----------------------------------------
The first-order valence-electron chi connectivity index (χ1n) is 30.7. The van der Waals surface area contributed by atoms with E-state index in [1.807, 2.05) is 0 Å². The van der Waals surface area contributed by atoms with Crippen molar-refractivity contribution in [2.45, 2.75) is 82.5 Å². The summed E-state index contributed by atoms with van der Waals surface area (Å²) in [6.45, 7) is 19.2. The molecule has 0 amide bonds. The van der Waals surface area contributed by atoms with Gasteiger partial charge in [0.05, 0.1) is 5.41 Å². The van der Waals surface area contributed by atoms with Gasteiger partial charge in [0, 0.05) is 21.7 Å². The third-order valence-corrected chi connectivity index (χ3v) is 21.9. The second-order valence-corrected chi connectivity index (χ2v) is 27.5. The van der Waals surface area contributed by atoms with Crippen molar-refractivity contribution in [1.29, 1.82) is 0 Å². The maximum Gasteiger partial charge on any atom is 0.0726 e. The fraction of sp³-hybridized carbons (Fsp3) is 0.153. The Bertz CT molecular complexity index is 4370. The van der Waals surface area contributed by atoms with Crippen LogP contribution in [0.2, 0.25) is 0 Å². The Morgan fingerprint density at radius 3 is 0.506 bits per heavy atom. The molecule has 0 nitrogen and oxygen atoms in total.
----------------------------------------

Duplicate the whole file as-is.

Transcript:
The first-order valence-electron chi connectivity index (χ1n) is 30.7. The van der Waals surface area contributed by atoms with E-state index in [1.807, 2.05) is 0 Å². The van der Waals surface area contributed by atoms with Crippen molar-refractivity contribution in [2.45, 2.75) is 82.5 Å². The summed E-state index contributed by atoms with van der Waals surface area (Å²) in [6.45, 7) is 19.2. The molecule has 0 amide bonds. The van der Waals surface area contributed by atoms with Gasteiger partial charge in [0.05, 0.1) is 5.41 Å². The van der Waals surface area contributed by atoms with Gasteiger partial charge in [0, 0.05) is 21.7 Å². The third-order valence-corrected chi connectivity index (χ3v) is 21.9. The second-order valence-corrected chi connectivity index (χ2v) is 27.5. The van der Waals surface area contributed by atoms with Crippen molar-refractivity contribution in [1.29, 1.82) is 0 Å². The maximum Gasteiger partial charge on any atom is 0.0726 e. The fraction of sp³-hybridized carbons (Fsp3) is 0.153. The Bertz CT molecular complexity index is 4370. The van der Waals surface area contributed by atoms with Crippen LogP contribution in [0.2, 0.25) is 0 Å². The Morgan fingerprint density at radius 3 is 0.506 bits per heavy atom. The molecule has 0 nitrogen and oxygen atoms in total.